When I was little and shared a room with my sister, I yearned to have a room of my own. I was 19 when that dream came true, and oh, what a room it was, in an early 19th-century Shaker building in Canterbury, New Hampshire.
My room was a classic Shaker interior, with built-in cupboards and drawers, a peg rail around the walls, and rare sliding shutters. Everything overhead and underfoot was the work of Shaker Brothers who had used local pine, maple, and birch and a combination of hand tools and water-powered machinery in an efficient and sophisticated system of man-made ponds and mills behind the village. After a century and a half of continual use, the pegs were firm in their sockets. The drawers slid smoothly with a slight tug on the single center pull. The whole effect was one of spaciousness, airiness, and lightness. This room was worth the wait.
By the time I arrived at Canterbury in 1972 as a summer guide in the museum, the Shaker Society had long since flourished and faded. The Canterbury Shakers were established in 1792 as the seventh of what became 19 principal settlements in America. When I came, the half-dozen Shakers who lived there— all in their 70s, 80s, and 90s—were one of the last two Shaker families in existence. (The other was Sabbathday Lake in Maine.) The Sisters were delightful—energetic, humorous, and unstintingly kind. There were no Brothers at Canterbury. The last one had died in the 1930s and the women joked that they had "worked those poor men to death."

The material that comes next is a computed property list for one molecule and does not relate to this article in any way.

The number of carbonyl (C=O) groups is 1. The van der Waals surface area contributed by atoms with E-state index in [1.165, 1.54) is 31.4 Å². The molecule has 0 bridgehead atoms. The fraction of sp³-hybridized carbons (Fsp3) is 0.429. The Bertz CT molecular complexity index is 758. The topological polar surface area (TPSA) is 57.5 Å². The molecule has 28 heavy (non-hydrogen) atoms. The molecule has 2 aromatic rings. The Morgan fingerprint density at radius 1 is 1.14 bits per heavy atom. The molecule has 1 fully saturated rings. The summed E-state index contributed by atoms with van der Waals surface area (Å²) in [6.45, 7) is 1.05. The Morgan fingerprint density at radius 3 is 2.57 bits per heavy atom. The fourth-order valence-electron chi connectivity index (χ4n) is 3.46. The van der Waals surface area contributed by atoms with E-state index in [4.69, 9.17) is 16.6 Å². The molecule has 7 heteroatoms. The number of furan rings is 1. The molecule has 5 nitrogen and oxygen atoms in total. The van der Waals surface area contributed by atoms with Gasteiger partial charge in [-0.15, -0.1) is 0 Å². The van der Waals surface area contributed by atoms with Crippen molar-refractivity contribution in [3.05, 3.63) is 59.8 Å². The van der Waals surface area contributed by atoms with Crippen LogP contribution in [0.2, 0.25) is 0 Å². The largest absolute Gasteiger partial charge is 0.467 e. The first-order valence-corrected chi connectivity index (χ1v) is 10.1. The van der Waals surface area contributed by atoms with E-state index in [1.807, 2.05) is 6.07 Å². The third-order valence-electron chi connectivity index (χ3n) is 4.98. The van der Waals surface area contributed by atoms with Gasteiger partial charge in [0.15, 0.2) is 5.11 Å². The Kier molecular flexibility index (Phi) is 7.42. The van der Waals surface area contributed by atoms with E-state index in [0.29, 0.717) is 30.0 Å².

While woodworking had passed into history with the last of the Brothers, the Sisters held the work of the "old Shakers" in high regard. A lifetime of using Shaker desks, tables, work counters, chairs, and cupboards had given them a hands-on appreciation of the qualities that have earned Shaker design respect worldwide: strength, lightness, and a simple Tightness of proportion. Ergonomic? You bet. We held our breath whenever the fragile but unstoppable Eldress went up and down the stairs with her bad knee and cane, but the breadth of the steps, the gentle rise, and the sturdy, elegant handrail kept her upright and safe.
"Hands to work and hearts to God," a homily of Shaker founder Mother Ann Lee, was a road map for good life. My Shaker friends are gone now, but their work endures as testimony to the beauty and wisdom of that simple message.
June Sprigg has been studying the Shakers for most of her life, and she was Curator of Collections at Hancock Shaker Village between 1979 and 1994. Her latest book with photographer Paul Rocheleau, Shaker Built, is published by Monacelli Press. She lives in Pittsfield, Massachusetts.
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